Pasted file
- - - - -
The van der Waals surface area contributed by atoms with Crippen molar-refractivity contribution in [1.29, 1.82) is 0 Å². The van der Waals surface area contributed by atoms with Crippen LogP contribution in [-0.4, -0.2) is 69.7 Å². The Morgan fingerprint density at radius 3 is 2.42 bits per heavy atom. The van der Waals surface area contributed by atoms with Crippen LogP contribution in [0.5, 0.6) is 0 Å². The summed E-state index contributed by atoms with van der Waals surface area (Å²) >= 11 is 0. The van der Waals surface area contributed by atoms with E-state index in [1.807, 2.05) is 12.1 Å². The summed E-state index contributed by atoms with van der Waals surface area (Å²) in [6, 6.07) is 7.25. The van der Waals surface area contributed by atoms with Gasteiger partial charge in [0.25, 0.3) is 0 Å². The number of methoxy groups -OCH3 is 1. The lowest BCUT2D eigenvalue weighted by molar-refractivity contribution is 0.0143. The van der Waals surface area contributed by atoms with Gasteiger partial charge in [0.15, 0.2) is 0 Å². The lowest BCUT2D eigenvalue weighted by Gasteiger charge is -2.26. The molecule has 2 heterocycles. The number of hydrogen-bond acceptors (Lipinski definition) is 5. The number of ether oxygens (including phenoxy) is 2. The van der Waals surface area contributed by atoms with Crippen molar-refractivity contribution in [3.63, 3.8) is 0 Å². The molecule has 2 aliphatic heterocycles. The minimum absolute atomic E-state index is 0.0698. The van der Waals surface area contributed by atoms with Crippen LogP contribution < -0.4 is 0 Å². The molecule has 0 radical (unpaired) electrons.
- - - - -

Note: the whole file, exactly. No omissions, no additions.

The van der Waals surface area contributed by atoms with Crippen molar-refractivity contribution in [1.29, 1.82) is 0 Å². The van der Waals surface area contributed by atoms with Crippen LogP contribution in [-0.4, -0.2) is 69.7 Å². The Morgan fingerprint density at radius 3 is 2.42 bits per heavy atom. The van der Waals surface area contributed by atoms with Crippen LogP contribution in [0.5, 0.6) is 0 Å². The summed E-state index contributed by atoms with van der Waals surface area (Å²) >= 11 is 0. The van der Waals surface area contributed by atoms with E-state index in [1.807, 2.05) is 12.1 Å². The summed E-state index contributed by atoms with van der Waals surface area (Å²) in [6, 6.07) is 7.25. The van der Waals surface area contributed by atoms with Gasteiger partial charge in [0.25, 0.3) is 0 Å². The number of methoxy groups -OCH3 is 1. The lowest BCUT2D eigenvalue weighted by molar-refractivity contribution is 0.0143. The van der Waals surface area contributed by atoms with Gasteiger partial charge in [0.15, 0.2) is 0 Å². The lowest BCUT2D eigenvalue weighted by Gasteiger charge is -2.26. The molecule has 2 heterocycles. The number of hydrogen-bond acceptors (Lipinski definition) is 5. The number of ether oxygens (including phenoxy) is 2. The van der Waals surface area contributed by atoms with Crippen molar-refractivity contribution in [3.63, 3.8) is 0 Å². The molecule has 2 aliphatic heterocycles. The minimum absolute atomic E-state index is 0.0698. The van der Waals surface area contributed by atoms with Crippen LogP contribution < -0.4 is 0 Å². The molecule has 0 radical (unpaired) electrons.